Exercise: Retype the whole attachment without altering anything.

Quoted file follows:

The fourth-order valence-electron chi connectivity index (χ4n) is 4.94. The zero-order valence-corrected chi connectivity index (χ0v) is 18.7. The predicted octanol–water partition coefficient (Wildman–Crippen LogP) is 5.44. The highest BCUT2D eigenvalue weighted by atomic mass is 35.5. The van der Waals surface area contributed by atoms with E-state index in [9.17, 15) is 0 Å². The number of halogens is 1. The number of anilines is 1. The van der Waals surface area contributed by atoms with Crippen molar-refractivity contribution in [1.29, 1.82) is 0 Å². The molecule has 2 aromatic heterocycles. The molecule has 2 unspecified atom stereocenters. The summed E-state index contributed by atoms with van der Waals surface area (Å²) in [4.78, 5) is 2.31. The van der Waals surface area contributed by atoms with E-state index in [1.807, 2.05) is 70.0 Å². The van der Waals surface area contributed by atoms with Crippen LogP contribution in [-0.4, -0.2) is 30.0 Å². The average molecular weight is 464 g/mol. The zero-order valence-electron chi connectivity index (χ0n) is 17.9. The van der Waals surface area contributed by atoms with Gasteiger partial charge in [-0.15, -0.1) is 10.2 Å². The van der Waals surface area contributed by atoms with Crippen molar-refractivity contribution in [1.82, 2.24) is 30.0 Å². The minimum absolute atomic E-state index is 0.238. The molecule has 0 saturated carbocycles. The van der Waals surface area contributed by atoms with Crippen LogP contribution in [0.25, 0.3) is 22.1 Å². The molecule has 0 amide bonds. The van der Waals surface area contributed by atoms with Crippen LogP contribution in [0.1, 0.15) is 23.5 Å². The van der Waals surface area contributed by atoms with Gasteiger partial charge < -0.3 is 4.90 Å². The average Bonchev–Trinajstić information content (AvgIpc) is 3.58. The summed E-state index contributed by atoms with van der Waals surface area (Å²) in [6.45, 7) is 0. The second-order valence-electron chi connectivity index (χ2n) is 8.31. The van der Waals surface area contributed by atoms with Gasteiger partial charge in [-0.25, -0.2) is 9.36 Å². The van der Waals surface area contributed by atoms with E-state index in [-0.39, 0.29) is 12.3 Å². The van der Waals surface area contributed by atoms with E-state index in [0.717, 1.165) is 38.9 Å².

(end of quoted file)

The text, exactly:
The fourth-order valence-electron chi connectivity index (χ4n) is 4.94. The zero-order valence-corrected chi connectivity index (χ0v) is 18.7. The predicted octanol–water partition coefficient (Wildman–Crippen LogP) is 5.44. The highest BCUT2D eigenvalue weighted by atomic mass is 35.5. The van der Waals surface area contributed by atoms with E-state index in [9.17, 15) is 0 Å². The number of halogens is 1. The number of anilines is 1. The van der Waals surface area contributed by atoms with Crippen molar-refractivity contribution in [1.29, 1.82) is 0 Å². The molecule has 2 aromatic heterocycles. The molecule has 2 unspecified atom stereocenters. The summed E-state index contributed by atoms with van der Waals surface area (Å²) in [4.78, 5) is 2.31. The van der Waals surface area contributed by atoms with E-state index in [1.807, 2.05) is 70.0 Å². The van der Waals surface area contributed by atoms with Crippen LogP contribution in [-0.4, -0.2) is 30.0 Å². The average molecular weight is 464 g/mol. The zero-order valence-electron chi connectivity index (χ0n) is 17.9. The van der Waals surface area contributed by atoms with Gasteiger partial charge in [-0.15, -0.1) is 10.2 Å². The van der Waals surface area contributed by atoms with Crippen molar-refractivity contribution in [1.82, 2.24) is 30.0 Å². The minimum absolute atomic E-state index is 0.238. The molecule has 0 saturated carbocycles. The van der Waals surface area contributed by atoms with Crippen LogP contribution in [0.25, 0.3) is 22.1 Å². The molecule has 0 amide bonds. The van der Waals surface area contributed by atoms with Crippen LogP contribution in [0.1, 0.15) is 23.5 Å². The van der Waals surface area contributed by atoms with Gasteiger partial charge < -0.3 is 4.90 Å². The average Bonchev–Trinajstić information content (AvgIpc) is 3.58. The summed E-state index contributed by atoms with van der Waals surface area (Å²) in [6.45, 7) is 0. The second-order valence-electron chi connectivity index (χ2n) is 8.31. The van der Waals surface area contributed by atoms with Gasteiger partial charge in [-0.25, -0.2) is 9.36 Å². The van der Waals surface area contributed by atoms with E-state index in [-0.39, 0.29) is 12.3 Å². The van der Waals surface area contributed by atoms with E-state index in [0.717, 1.165) is 38.9 Å².